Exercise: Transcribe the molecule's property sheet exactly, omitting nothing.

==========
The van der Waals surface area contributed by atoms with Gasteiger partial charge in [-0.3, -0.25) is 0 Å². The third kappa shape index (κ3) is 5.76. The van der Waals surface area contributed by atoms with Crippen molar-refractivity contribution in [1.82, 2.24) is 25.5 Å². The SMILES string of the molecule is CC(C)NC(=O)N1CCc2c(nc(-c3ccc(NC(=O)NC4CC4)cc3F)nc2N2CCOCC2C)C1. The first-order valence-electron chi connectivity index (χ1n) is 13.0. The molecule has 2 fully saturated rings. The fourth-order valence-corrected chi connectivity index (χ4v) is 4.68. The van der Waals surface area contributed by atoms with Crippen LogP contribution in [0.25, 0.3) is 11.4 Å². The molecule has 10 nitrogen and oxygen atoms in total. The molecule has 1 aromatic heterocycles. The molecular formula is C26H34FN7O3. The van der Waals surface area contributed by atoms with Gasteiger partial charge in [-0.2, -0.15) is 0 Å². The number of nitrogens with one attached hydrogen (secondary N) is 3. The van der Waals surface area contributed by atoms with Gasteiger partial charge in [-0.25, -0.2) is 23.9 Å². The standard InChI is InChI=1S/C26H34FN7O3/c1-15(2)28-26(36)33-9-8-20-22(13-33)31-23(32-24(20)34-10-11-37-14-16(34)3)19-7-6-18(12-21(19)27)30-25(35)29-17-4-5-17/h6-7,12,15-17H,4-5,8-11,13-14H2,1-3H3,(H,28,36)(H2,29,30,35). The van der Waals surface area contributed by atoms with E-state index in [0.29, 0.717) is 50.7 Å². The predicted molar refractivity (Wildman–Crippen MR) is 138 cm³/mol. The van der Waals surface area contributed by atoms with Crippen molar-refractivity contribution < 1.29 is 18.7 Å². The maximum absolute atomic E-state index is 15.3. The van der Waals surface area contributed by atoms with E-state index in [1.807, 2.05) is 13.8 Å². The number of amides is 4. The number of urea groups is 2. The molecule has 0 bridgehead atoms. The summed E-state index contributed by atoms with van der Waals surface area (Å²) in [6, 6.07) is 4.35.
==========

The van der Waals surface area contributed by atoms with Gasteiger partial charge in [-0.3, -0.25) is 0 Å². The third kappa shape index (κ3) is 5.76. The van der Waals surface area contributed by atoms with Crippen molar-refractivity contribution in [1.82, 2.24) is 25.5 Å². The SMILES string of the molecule is CC(C)NC(=O)N1CCc2c(nc(-c3ccc(NC(=O)NC4CC4)cc3F)nc2N2CCOCC2C)C1. The first-order valence-electron chi connectivity index (χ1n) is 13.0. The molecule has 2 fully saturated rings. The fourth-order valence-corrected chi connectivity index (χ4v) is 4.68. The van der Waals surface area contributed by atoms with Crippen LogP contribution in [0.25, 0.3) is 11.4 Å². The molecule has 10 nitrogen and oxygen atoms in total. The molecule has 1 aromatic heterocycles. The molecular formula is C26H34FN7O3. The van der Waals surface area contributed by atoms with Gasteiger partial charge in [-0.2, -0.15) is 0 Å². The number of nitrogens with one attached hydrogen (secondary N) is 3. The van der Waals surface area contributed by atoms with Gasteiger partial charge in [-0.25, -0.2) is 23.9 Å². The standard InChI is InChI=1S/C26H34FN7O3/c1-15(2)28-26(36)33-9-8-20-22(13-33)31-23(32-24(20)34-10-11-37-14-16(34)3)19-7-6-18(12-21(19)27)30-25(35)29-17-4-5-17/h6-7,12,15-17H,4-5,8-11,13-14H2,1-3H3,(H,28,36)(H2,29,30,35). The van der Waals surface area contributed by atoms with E-state index in [0.29, 0.717) is 50.7 Å². The predicted molar refractivity (Wildman–Crippen MR) is 138 cm³/mol. The van der Waals surface area contributed by atoms with Crippen molar-refractivity contribution < 1.29 is 18.7 Å². The maximum absolute atomic E-state index is 15.3. The van der Waals surface area contributed by atoms with E-state index in [1.807, 2.05) is 13.8 Å². The number of amides is 4. The number of urea groups is 2. The molecule has 0 bridgehead atoms. The summed E-state index contributed by atoms with van der Waals surface area (Å²) in [6, 6.07) is 4.35.